I was feeling pretty rubbish compared to flying on the run a couple of weeks ago in St Pölten, but it was much more interesting being in a race!

The next couple of guys were going to require a bit more work though, but it wasn’t impossible. I was just really conscious of keeping the pace feeling very easy while I was still making progress. Once again I made the catch at the foot of the hill, but this time it wasn’t so straight forward. He raised his pace and stuck with me as we climbed. No need to panic yet, I’m comfortable, let’s see if he can maintain it for a few minutes.

Just as we were getting to the top of the hill he dropped off as I held pace and I tried to run well down the hill to create a gap. After the downhill, you turn a corner on to a long straight section, so he’d be able to see me for a while. I needed to create a demoralising gap as the course was now starting to bite. Although I wasn’t running amazingly well, it wasn’t that bad, so if my legs were beginning to hurt, surely theirs must too. There was a lone spectator up ahead and I shouted to him for an estimate of the gap – he reckoned I’d got about 200m. Ok, job done, keep rolling, next one. One more. I’m coming for you.

This final pass for the top 10 would be the toughest of course and I was now definitely thankful I’d started out so ‘easy’ on the first two laps. Holding this pace now was hard going, legs full of pain, I took my last High5 caffeine gel down ready for the final push.

Again it was taking longer to get to him, but the gap was closing. I kept calm and tried to keep my legs going. They were shutting down, right on the limit of cramping. I’d have to be really careful on the hill or I was going to be stopped at the side of the road.

I got to around 100m behind him as we approached the end of the second lap. My condition meant I didn’t really have much choice on tactics now; there was no way I could make a big surge past without risking ending my race. He still looked in reasonable condition. I decided to do the opposite. I slowed right down, the slowest I could run and still be closing on him.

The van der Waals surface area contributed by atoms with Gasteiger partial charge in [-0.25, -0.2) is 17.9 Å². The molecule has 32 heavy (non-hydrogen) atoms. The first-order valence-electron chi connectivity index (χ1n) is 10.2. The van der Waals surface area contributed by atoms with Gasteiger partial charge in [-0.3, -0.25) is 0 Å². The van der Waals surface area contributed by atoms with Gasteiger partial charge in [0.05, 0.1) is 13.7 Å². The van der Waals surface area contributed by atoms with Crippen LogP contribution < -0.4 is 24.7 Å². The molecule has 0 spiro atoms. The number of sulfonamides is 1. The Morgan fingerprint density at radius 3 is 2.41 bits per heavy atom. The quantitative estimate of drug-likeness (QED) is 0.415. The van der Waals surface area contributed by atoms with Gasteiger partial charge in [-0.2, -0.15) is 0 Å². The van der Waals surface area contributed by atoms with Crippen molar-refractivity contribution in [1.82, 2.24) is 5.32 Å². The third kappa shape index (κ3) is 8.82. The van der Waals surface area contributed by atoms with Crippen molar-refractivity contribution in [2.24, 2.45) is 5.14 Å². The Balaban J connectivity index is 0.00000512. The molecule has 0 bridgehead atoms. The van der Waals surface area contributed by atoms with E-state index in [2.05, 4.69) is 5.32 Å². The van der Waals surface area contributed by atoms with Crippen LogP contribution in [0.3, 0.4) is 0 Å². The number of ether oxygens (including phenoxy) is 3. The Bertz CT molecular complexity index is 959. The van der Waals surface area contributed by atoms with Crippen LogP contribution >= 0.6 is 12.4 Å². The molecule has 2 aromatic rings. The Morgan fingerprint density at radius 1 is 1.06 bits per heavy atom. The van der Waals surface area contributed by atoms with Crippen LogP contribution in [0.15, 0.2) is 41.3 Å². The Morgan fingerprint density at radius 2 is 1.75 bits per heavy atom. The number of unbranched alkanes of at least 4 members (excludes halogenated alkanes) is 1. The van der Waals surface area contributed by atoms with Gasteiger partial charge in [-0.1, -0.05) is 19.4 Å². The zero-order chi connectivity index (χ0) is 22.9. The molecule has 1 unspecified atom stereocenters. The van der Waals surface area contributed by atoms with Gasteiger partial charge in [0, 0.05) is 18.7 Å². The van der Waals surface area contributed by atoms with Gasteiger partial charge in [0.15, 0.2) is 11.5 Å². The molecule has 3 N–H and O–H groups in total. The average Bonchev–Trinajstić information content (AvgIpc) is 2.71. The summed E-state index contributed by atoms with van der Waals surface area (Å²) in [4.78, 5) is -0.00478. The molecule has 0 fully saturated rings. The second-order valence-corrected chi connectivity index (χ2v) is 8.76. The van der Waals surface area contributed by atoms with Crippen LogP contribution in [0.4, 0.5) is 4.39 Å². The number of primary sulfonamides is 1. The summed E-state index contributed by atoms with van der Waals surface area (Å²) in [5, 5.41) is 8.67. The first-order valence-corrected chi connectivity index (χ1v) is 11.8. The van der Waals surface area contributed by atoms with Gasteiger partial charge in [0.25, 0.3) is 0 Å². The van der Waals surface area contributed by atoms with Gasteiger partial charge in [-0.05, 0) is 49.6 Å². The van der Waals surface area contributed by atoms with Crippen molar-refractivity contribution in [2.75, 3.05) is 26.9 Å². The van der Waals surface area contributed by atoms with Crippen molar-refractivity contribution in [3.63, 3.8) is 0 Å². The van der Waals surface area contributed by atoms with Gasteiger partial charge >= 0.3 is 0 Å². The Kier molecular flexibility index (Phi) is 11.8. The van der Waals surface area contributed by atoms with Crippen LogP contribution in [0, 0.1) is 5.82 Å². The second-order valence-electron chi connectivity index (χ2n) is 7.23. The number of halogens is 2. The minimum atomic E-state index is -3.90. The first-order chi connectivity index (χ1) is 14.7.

I was sure he’d fight me for it, so I needed the potential to be able to pick it back up if we were running together for the final lap. It might come right down to the last two kilometres so I wanted something in reserve.

He knew I was getting to him, but he looked strong. I knew I was going to go past him, it was whether my legs would hold out. A gap went straight out, slowly, but surely. I felt really terrible now, heavy failing legs. Just keep it going. Step by step by bloody step. It seemed like he’d let me go, but all I feared for the last 5km was him coming back, I had nothing left to respond. Keep extending that gap while I can keep moving.

If I’d got this right and I was really now top 10, I couldn’t let this go.

I didn’t. I held.

I know this is a small milestone, but it was such a relief to be moving in the right direction. I know this is where I belong now. I loved competing.

I love to race.

This entry was posted in 2016 Season, Ironman 70.3, Pro, Racing, Tactics and tagged , , , , .